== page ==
This section is from the book "Practical Dietetics With Special Reference To Diet In Disease", by William Gilman Thompson. Also available from Amazon: Practical Dietetics with Special Reference to Diet in Disease.
In addition to bread an almost innumerable variety of biscuits, cakes, pastry, tarts, pies, etc., are prepared by the addition, in various proportions, of flour, milk, cream, butter, or other fat, sugar, eggs, flavouring extracts, and fruit, such as raisins.
For making pastry, cake, and puddings of different kinds, the finer grades of wheat flour are usually employed, although corn and Indian meal are sometimes used.
The dough is raised in such preparations by the help of yeast, alcohol, fat, baking powders, or whipped white of egg. A hot fire is used in the cooking, and the puddings are either baked, boiled, or steamed, so that the flour is altered by the heat in much the same manner as in the manufacture of bread.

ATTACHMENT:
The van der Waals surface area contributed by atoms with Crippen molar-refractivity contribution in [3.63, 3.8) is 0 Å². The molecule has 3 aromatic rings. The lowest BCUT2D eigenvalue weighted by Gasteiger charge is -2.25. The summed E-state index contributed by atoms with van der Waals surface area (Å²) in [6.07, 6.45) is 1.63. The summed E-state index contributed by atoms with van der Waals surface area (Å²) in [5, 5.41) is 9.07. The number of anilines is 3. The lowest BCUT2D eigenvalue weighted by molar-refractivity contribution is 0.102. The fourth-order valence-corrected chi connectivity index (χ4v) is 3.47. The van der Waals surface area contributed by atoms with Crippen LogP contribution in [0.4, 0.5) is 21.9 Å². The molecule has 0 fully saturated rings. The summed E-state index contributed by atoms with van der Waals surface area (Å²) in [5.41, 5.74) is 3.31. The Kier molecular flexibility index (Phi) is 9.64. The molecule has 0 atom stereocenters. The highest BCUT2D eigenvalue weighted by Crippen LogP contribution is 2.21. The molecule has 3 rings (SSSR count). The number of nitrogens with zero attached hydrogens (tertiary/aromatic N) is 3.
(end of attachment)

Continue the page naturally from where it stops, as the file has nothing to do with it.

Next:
These foods vary so much in richness and digestibility that it is difficult to formulate any definite rules for their use. In general, they must be avoided by all persons having indigestion, dyspepsia, or, in fact, any severe illness; but farinaceous puddings, simply made and thoroughly cooked, with the addition of eggs and milk, play an important part in hospital dietaries, and are very good foods for convalescents.
Boiled or steamed puddings, being unfermented and surrounded with abundant water, are very likely to be sodden or stringy, and therefore wholly indigestible.
Pastry, even when light, is apt to be too rich, and if not well cooked it is sodden or tough and almost certain to disagree, mainly because of the changes which the high grade of heat produces in the butter or other fats used in its preparation.